A drag queen reads to young children during an official “Out at the Fair” event in the lower-48. The group aims to take a large group photo at this year’s Alaska State Fair, with future plans of establishing a more prominent presence.

Established in the 1930s to celebrate the first successful harvest by the original Mat-Su colonists, the Alaska State Fair now includes big-name entertainers, carnival rides and much more.

Now, LGBTQ activists are attempting to harness the fair’s popularity to promote controversial notions about gender identity and sexual orientation.

On Aug. 27, a national group called Out at the Fair (OATF) plans to take the initial first step towards eventually launching a large LGBTQ festival during the family-oriented Alaska State Fair.

“Our first festival always starts as a group photo because visibility as a community is very important,” OATF’s website states. “Show us your PRIDE Alaska by wearing something rainbow or ordering your ‘OATF Merch’ today and with your help, we will return to the Alaska State Fair in 2023.”

While fair staff are aware of the initial photoshoot to kick off the LGBTQ group’s agenda, a spokeswoman said the fair is not officially partnering with the national group. However, OATF is actively promoting their photoshoot by using the Alaska State Fair logo transposed over a transgender flag with a cartoon of a rainbow-colored unicorn striking a dance pose.

In establishing an initial foothold at state and local fairs around the country, OATF begins small and works out. This strategy entails moving from smaller non-sanctioned events (like the upcoming photoshoot) to eventually becoming officially sponsored vendors and entertainers. Started in 2011, the group now provides officially-sponsored LGBTQ entertainment at fairs across California, Oregon and New Mexico. Events include drag performances for adults and children, gay-themed concerts and dances, LGBTQ photo booths, erotic acrobatic shows, kids’ games and other activities. Many of the events include scantily clad, highly sexualized cross-dressers – often men wearing heavy makeup and women’s attire.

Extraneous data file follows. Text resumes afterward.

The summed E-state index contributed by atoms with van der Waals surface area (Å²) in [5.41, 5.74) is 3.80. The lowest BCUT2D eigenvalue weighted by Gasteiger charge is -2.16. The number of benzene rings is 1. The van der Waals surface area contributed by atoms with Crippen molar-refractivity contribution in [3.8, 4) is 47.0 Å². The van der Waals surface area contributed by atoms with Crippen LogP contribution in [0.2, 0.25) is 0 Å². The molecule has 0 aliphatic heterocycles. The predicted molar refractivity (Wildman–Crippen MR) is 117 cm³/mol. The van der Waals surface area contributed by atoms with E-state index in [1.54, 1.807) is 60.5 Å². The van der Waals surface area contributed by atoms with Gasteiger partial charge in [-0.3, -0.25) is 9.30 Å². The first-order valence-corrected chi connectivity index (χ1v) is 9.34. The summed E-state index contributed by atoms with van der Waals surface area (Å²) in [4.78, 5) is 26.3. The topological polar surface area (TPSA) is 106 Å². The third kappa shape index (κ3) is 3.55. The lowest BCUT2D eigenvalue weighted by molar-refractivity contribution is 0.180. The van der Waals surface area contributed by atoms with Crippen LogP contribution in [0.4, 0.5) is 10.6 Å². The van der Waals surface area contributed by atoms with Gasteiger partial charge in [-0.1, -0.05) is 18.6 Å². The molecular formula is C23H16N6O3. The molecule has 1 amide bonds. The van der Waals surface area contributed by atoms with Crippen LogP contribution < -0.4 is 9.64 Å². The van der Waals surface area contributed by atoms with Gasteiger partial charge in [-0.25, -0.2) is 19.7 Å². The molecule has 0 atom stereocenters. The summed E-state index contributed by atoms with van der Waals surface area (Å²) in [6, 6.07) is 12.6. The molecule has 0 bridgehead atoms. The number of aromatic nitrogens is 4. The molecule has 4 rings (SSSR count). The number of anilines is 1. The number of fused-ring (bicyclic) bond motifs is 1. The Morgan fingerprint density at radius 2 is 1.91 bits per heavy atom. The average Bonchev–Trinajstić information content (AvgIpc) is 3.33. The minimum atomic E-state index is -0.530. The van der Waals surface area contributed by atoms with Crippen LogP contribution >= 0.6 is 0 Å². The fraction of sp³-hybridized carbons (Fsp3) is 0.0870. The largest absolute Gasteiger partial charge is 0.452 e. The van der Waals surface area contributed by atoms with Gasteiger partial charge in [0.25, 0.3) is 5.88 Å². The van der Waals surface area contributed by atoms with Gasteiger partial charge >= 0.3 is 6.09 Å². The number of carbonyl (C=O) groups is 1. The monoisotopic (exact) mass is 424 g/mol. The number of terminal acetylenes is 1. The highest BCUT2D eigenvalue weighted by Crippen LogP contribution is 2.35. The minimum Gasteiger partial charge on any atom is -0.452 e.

The inaugural photoshoot at the Alaska State Fair will occur in front of the main fair logo. It just so happens that the group photo coincides with the fair’s Alaska Airlines “Family Day” – one of the most popular days for children because kids under 12 receive a $2 discount on admission.

A drag queen performer associated with Out at the Fair interacts with a young boy during a fair event in the Lower-48.

Identity, an Anchorage based LGBTQ activist group, is helping to sponsor the upcoming photoshoot. Identity hosts myriad gay-themed events across Alaska, including Drag Queen stories for children. It also operates a clinic in Anchorage that promotes powerful hormone-blocking, cross-sex drugs for youth, as well as transgender surgeries.

This is the second time this year in which LGBTQ activists have utilized the fairgrounds in Palmer to promote controversial ideologies surrounding sexuality and gender identity. Earlier this summer, transgender and homosexual rights activists associated with a separate group called “The Queens Guard” utilized the state fairgrounds to promote drag queens, peddle pro-abortion shwag and hawk bizarre trinkets centered around the culture of death. The all-ages “Underground Pride” event was marketed to families, teens and young children.


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LGBTQ activists making inroads at ‘family friendly’ Alaska State Fair

Joel Davidson
Joel is Editor-in-Chief of the Alaska Watchman. Joel is an award winning journalist and has been reporting for over 24 years, He is a proud father of 8 children, and lives in Palmer, Alaska.